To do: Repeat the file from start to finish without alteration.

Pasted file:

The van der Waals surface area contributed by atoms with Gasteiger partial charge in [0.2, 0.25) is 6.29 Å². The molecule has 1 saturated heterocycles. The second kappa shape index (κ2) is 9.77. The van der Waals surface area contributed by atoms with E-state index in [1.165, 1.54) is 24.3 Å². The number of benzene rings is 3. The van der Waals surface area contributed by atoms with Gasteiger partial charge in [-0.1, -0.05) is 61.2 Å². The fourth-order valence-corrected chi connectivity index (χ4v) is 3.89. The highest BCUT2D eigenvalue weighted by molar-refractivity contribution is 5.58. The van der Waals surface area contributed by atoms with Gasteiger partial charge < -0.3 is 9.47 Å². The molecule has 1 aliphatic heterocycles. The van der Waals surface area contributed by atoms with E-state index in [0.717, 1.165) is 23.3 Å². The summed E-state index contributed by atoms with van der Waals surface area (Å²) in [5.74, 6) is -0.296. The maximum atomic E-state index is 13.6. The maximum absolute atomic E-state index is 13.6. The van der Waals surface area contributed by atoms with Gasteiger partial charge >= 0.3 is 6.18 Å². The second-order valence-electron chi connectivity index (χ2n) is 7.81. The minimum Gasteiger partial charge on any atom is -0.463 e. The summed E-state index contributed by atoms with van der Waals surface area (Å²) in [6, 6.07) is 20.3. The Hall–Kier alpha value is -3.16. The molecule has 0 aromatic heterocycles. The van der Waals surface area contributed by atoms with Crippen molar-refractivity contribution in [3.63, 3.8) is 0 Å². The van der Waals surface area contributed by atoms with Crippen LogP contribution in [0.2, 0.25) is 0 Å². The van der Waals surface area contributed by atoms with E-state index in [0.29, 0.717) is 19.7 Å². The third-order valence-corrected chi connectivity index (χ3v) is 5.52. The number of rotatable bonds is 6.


The van der Waals surface area contributed by atoms with Gasteiger partial charge in [0.2, 0.25) is 6.29 Å². The molecule has 1 saturated heterocycles. The second kappa shape index (κ2) is 9.77. The van der Waals surface area contributed by atoms with E-state index in [1.165, 1.54) is 24.3 Å². The number of benzene rings is 3. The van der Waals surface area contributed by atoms with Gasteiger partial charge in [-0.1, -0.05) is 61.2 Å². The fourth-order valence-corrected chi connectivity index (χ4v) is 3.89. The highest BCUT2D eigenvalue weighted by molar-refractivity contribution is 5.58. The van der Waals surface area contributed by atoms with Gasteiger partial charge < -0.3 is 9.47 Å². The molecule has 1 aliphatic heterocycles. The van der Waals surface area contributed by atoms with E-state index in [0.717, 1.165) is 23.3 Å². The summed E-state index contributed by atoms with van der Waals surface area (Å²) in [5.74, 6) is -0.296. The maximum atomic E-state index is 13.6. The maximum absolute atomic E-state index is 13.6. The van der Waals surface area contributed by atoms with Gasteiger partial charge >= 0.3 is 6.18 Å². The second-order valence-electron chi connectivity index (χ2n) is 7.81. The minimum Gasteiger partial charge on any atom is -0.463 e. The summed E-state index contributed by atoms with van der Waals surface area (Å²) in [6, 6.07) is 20.3. The Hall–Kier alpha value is -3.16. The molecule has 0 aromatic heterocycles. The van der Waals surface area contributed by atoms with Crippen molar-refractivity contribution in [3.63, 3.8) is 0 Å². The van der Waals surface area contributed by atoms with Crippen LogP contribution in [0.2, 0.25) is 0 Å². The van der Waals surface area contributed by atoms with E-state index in [0.29, 0.717) is 19.7 Å². The third-order valence-corrected chi connectivity index (χ3v) is 5.52. The number of rotatable bonds is 6.